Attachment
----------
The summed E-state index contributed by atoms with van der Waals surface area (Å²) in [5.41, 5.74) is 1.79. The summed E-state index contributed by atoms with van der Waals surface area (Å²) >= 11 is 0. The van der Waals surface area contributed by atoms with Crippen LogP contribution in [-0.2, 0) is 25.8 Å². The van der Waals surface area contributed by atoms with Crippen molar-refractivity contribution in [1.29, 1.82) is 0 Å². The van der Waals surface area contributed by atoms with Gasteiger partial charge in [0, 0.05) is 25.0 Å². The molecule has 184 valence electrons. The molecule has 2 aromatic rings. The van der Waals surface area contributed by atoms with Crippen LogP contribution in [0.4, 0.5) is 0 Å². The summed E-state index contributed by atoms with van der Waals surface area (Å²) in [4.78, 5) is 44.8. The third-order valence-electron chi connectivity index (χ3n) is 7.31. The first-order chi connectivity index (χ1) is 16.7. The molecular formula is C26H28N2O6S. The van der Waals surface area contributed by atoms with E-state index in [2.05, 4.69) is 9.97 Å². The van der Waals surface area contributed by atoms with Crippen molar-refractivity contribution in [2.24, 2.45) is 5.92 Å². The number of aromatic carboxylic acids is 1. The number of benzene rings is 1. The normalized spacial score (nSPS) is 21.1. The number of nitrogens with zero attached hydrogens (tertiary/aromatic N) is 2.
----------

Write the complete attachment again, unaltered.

The summed E-state index contributed by atoms with van der Waals surface area (Å²) in [5.41, 5.74) is 1.79. The summed E-state index contributed by atoms with van der Waals surface area (Å²) >= 11 is 0. The van der Waals surface area contributed by atoms with Crippen LogP contribution in [-0.2, 0) is 25.8 Å². The van der Waals surface area contributed by atoms with Crippen molar-refractivity contribution in [1.29, 1.82) is 0 Å². The van der Waals surface area contributed by atoms with Gasteiger partial charge in [0, 0.05) is 25.0 Å². The molecule has 184 valence electrons. The molecule has 2 aromatic rings. The van der Waals surface area contributed by atoms with Crippen LogP contribution in [0.4, 0.5) is 0 Å². The summed E-state index contributed by atoms with van der Waals surface area (Å²) in [4.78, 5) is 44.8. The third-order valence-electron chi connectivity index (χ3n) is 7.31. The first-order chi connectivity index (χ1) is 16.7. The molecular formula is C26H28N2O6S. The van der Waals surface area contributed by atoms with E-state index in [2.05, 4.69) is 9.97 Å². The van der Waals surface area contributed by atoms with Crippen molar-refractivity contribution in [2.24, 2.45) is 5.92 Å². The number of aromatic carboxylic acids is 1. The number of benzene rings is 1. The normalized spacial score (nSPS) is 21.1. The number of nitrogens with zero attached hydrogens (tertiary/aromatic N) is 2.